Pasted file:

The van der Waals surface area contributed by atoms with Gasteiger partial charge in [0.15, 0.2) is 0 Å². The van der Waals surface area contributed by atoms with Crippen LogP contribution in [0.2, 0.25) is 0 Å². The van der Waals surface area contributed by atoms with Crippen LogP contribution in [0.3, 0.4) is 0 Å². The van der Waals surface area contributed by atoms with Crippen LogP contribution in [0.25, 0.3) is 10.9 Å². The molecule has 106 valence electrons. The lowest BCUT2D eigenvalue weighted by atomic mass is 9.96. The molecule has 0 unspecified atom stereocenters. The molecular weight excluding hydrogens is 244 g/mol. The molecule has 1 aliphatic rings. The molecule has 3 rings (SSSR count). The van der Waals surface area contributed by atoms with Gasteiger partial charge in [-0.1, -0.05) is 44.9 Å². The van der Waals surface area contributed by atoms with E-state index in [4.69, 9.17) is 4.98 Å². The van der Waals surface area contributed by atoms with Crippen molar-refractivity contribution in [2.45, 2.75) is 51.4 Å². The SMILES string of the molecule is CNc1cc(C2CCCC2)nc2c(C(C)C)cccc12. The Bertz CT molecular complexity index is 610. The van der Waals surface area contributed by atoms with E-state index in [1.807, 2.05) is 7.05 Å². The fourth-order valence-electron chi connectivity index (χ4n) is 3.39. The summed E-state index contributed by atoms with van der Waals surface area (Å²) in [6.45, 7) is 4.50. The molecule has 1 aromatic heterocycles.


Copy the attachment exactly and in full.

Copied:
The van der Waals surface area contributed by atoms with Gasteiger partial charge in [0.15, 0.2) is 0 Å². The van der Waals surface area contributed by atoms with Crippen LogP contribution in [0.2, 0.25) is 0 Å². The van der Waals surface area contributed by atoms with Crippen LogP contribution in [0.3, 0.4) is 0 Å². The van der Waals surface area contributed by atoms with Crippen LogP contribution in [0.25, 0.3) is 10.9 Å². The molecule has 106 valence electrons. The lowest BCUT2D eigenvalue weighted by atomic mass is 9.96. The molecule has 0 unspecified atom stereocenters. The molecular weight excluding hydrogens is 244 g/mol. The molecule has 1 aliphatic rings. The molecule has 3 rings (SSSR count). The van der Waals surface area contributed by atoms with Gasteiger partial charge in [-0.1, -0.05) is 44.9 Å². The van der Waals surface area contributed by atoms with E-state index in [4.69, 9.17) is 4.98 Å². The van der Waals surface area contributed by atoms with Crippen molar-refractivity contribution in [2.45, 2.75) is 51.4 Å². The SMILES string of the molecule is CNc1cc(C2CCCC2)nc2c(C(C)C)cccc12. The Bertz CT molecular complexity index is 610. The van der Waals surface area contributed by atoms with E-state index in [1.807, 2.05) is 7.05 Å². The fourth-order valence-electron chi connectivity index (χ4n) is 3.39. The summed E-state index contributed by atoms with van der Waals surface area (Å²) in [6.45, 7) is 4.50. The molecule has 1 aromatic heterocycles.